The Court of Appeals of Indiana recently decided an interlocutory appeal on class
certification from the Allen County Circuit Court, applying portions of Indiana
Trial Rule 23 that track the federal rule.   Read More ›

Stay Tuned; Cert granted in DIRECTV, Inc. v Imburgia, where class action waiver clause had been found unenforceable

A petition for a writ of certiorari was granted March 23, 2015, in DIRECTV, Inc. v. Amy Imburgia, ___ S.Ct. ___, 83 USLW 3267, 2015 WL 1280237(2015). DIRECTV’s appeal of California decisions that refused to enforce DIRECTV’s contractual arbitration provision and class action waiver is now to be reviewed by the United States Supreme Court. Read More ›

Play On! Ninth Cir. Reinstates Xbox 360 Class Action Allegations For Scratched Discs

    The federal Court of Appeals for the 9th Circuit has reversed the striking of class allegations, where the District Court applied a prior court's dismissal of similar class allegations as a matter of comity. Baker v. Microsoft Corp., No. 12-35946 (9th Cir. 3/18/2015). In so doing, the Court of Appeals held that the application of comity was misplaced because the prior court's analysis had been rejected as a matter of 9th Cir. precedent. Thus, it was an abuse of discretion for the District Court to strike the class allegations at least until a motion for class certification could be considered. Read More ›

Victory is Sweet for Blue Diamond Growers in Almond Milk Product Case Where Class Was Decertified

December 15, 2014 brought good news for Blue Diamond Growers in a decision of the U.S. District Court for the Northern District of California, which decertified a class.  In Werdebaugh v. Blue Diamond Growers, No. 12-CV-02724 (N.D. Cal. 12/15/2014) the Plaintiff brought a class action alleging that he bought his children Defendant’s chocolate almond shelf stable milk product as a healthy “treat” alternative to white dairy milk.  But he contended that the purchased product and similar products of Defendant were packaged unlawfully in that he alleged that two label statements were false and misleading with respect to whether the product was all natural and whether it was sweetened with sugar. Read More ›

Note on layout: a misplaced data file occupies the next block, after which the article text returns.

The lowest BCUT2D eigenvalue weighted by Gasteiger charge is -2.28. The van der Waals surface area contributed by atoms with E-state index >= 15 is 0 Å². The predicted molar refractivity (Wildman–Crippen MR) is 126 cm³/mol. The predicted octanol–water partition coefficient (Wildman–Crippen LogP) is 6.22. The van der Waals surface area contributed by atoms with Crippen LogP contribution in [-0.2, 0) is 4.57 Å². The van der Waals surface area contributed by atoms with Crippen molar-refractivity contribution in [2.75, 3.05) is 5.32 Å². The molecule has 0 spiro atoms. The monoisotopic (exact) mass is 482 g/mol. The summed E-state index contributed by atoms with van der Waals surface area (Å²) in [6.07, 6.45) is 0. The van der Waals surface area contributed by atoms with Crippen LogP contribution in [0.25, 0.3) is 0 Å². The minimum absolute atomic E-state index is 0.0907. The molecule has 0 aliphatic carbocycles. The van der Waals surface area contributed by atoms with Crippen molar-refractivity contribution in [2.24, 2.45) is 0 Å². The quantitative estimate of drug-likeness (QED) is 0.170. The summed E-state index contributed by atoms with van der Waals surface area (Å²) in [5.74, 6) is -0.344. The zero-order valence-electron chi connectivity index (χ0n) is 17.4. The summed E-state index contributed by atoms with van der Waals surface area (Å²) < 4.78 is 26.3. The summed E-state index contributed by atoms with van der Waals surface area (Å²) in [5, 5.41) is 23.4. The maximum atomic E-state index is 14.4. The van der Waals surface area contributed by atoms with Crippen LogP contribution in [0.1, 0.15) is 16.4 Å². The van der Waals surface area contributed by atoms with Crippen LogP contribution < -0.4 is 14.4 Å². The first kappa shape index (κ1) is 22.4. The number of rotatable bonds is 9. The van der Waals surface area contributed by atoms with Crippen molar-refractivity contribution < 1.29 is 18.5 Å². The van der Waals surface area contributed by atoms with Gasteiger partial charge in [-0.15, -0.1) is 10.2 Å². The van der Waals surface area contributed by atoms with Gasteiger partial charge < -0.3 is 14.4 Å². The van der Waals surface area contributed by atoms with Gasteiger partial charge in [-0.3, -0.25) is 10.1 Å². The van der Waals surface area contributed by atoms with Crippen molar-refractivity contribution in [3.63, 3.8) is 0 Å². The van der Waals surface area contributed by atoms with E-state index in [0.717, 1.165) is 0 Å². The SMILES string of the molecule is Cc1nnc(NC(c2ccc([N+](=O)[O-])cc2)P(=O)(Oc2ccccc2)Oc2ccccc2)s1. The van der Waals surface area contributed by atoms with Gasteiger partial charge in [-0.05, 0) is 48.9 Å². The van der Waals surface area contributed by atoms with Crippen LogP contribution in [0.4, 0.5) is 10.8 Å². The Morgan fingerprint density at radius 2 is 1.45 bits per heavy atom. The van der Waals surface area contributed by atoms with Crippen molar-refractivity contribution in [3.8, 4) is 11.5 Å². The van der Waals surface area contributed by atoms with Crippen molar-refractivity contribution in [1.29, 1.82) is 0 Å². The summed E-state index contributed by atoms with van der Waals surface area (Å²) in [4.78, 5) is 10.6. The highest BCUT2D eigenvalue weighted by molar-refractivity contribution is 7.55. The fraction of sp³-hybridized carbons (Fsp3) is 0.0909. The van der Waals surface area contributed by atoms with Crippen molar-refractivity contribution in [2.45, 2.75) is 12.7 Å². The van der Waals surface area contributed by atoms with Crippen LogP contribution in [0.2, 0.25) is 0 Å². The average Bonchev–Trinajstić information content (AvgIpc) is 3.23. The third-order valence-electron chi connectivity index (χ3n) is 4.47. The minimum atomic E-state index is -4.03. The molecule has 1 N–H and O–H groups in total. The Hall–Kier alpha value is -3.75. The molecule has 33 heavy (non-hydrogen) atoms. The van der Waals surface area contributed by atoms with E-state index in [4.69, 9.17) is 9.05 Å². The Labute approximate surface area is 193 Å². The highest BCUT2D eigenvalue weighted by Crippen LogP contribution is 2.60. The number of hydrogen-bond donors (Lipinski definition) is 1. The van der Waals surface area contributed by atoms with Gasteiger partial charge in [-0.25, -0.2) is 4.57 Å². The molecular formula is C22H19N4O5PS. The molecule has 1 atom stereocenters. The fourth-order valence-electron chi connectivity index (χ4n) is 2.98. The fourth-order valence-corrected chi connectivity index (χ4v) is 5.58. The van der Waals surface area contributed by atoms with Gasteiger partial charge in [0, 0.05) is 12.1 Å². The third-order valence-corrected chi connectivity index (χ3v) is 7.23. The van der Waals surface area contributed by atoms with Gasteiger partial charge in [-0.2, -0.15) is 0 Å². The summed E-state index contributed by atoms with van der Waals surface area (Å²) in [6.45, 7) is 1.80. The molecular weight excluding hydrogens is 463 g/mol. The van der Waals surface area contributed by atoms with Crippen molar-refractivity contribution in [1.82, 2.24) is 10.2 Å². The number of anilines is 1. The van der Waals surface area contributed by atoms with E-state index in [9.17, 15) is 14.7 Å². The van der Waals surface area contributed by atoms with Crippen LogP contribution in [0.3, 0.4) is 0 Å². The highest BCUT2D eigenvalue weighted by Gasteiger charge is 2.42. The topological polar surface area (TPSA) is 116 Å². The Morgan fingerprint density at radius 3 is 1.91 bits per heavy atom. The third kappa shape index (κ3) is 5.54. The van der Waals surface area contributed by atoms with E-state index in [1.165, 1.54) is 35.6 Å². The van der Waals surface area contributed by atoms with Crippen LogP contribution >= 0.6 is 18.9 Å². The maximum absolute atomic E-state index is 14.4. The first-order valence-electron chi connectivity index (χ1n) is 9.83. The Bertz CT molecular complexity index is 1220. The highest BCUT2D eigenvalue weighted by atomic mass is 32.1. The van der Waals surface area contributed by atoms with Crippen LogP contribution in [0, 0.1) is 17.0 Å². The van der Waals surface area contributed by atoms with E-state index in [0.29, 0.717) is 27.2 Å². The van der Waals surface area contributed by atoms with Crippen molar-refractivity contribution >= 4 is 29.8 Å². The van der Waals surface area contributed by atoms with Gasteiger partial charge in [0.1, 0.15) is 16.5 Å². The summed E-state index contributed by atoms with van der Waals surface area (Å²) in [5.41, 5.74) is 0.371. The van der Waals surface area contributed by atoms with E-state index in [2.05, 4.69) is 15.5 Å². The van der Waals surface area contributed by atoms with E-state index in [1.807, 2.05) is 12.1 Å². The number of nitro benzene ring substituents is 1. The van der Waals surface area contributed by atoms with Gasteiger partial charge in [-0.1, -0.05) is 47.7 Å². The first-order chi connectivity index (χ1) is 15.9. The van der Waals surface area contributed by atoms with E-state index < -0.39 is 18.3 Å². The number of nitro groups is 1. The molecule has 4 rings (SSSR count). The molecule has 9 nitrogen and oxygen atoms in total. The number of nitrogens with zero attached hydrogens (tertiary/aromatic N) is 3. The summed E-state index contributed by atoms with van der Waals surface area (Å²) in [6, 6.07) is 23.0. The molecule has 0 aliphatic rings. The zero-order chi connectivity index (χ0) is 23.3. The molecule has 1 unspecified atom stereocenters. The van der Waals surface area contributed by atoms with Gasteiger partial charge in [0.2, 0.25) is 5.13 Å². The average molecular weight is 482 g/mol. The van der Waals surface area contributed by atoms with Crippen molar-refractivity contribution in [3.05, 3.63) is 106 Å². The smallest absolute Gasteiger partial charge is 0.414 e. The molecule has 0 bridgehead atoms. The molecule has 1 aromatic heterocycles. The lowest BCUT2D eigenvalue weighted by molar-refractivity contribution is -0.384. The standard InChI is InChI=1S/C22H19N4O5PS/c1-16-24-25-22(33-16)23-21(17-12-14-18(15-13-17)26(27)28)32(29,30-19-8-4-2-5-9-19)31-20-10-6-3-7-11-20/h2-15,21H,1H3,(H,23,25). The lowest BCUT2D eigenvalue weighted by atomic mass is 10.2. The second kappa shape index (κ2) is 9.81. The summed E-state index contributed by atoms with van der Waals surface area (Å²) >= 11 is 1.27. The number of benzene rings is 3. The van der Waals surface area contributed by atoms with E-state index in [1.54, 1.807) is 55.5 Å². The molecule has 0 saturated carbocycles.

11th Circuit Rejects Use of Rule 68 Offer of Judgment To Moot Class Actions: "Don't Try This At Home" (in at least some circuits)

Federal courts continue to grapple with procedural limits upon class action claims, balanced against the substantive rights of litigants. In Stein v. Buccaneers Ltd. Partnership, the Court of Appeals reinstated claims based upon alleged violations of the Telephone Consumer Protection Act ("TCPA"). This Court concluded that "a plaintiff's individual claim is not mooted by an unaccepted Rule 68 offer of judgment"; and that even "a proffer that moots a named plaintiff's individual claim does not moot a class action in circumstances like those presented here, even if the proffer comes before the plaintiff has moved to certify a class.' Read More ›

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Attorney Spotlight

Stephen E. Embry is a member of the Firm's class action, privacy and mass tort groups. He frequently defends participants in consumer class actions and mass tort litigation. Stephen is a national litigator and advisor who is experienced in developing solutions to complex litigation and corporate problems.